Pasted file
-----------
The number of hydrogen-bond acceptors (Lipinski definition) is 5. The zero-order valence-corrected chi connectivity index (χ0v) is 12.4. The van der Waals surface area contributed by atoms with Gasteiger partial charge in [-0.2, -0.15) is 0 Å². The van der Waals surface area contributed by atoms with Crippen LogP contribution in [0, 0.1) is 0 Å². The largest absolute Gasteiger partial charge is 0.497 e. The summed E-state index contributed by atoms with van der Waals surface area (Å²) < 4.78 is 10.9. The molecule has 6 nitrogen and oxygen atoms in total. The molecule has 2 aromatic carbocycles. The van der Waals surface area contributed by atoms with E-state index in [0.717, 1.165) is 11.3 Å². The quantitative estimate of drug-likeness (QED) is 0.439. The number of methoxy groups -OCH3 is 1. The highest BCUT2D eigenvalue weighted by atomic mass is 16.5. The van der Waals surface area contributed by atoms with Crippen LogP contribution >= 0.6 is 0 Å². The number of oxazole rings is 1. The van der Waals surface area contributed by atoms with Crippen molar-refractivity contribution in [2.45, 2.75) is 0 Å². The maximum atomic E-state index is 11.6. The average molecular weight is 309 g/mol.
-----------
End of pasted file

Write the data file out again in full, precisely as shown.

The number of hydrogen-bond acceptors (Lipinski definition) is 5. The zero-order valence-corrected chi connectivity index (χ0v) is 12.4. The van der Waals surface area contributed by atoms with Gasteiger partial charge in [-0.2, -0.15) is 0 Å². The van der Waals surface area contributed by atoms with Crippen LogP contribution in [0, 0.1) is 0 Å². The largest absolute Gasteiger partial charge is 0.497 e. The summed E-state index contributed by atoms with van der Waals surface area (Å²) < 4.78 is 10.9. The molecule has 6 nitrogen and oxygen atoms in total. The molecule has 2 aromatic carbocycles. The van der Waals surface area contributed by atoms with E-state index in [0.717, 1.165) is 11.3 Å². The quantitative estimate of drug-likeness (QED) is 0.439. The number of methoxy groups -OCH3 is 1. The highest BCUT2D eigenvalue weighted by atomic mass is 16.5. The van der Waals surface area contributed by atoms with Crippen LogP contribution >= 0.6 is 0 Å². The number of oxazole rings is 1. The van der Waals surface area contributed by atoms with Crippen molar-refractivity contribution in [2.45, 2.75) is 0 Å². The maximum atomic E-state index is 11.6. The average molecular weight is 309 g/mol.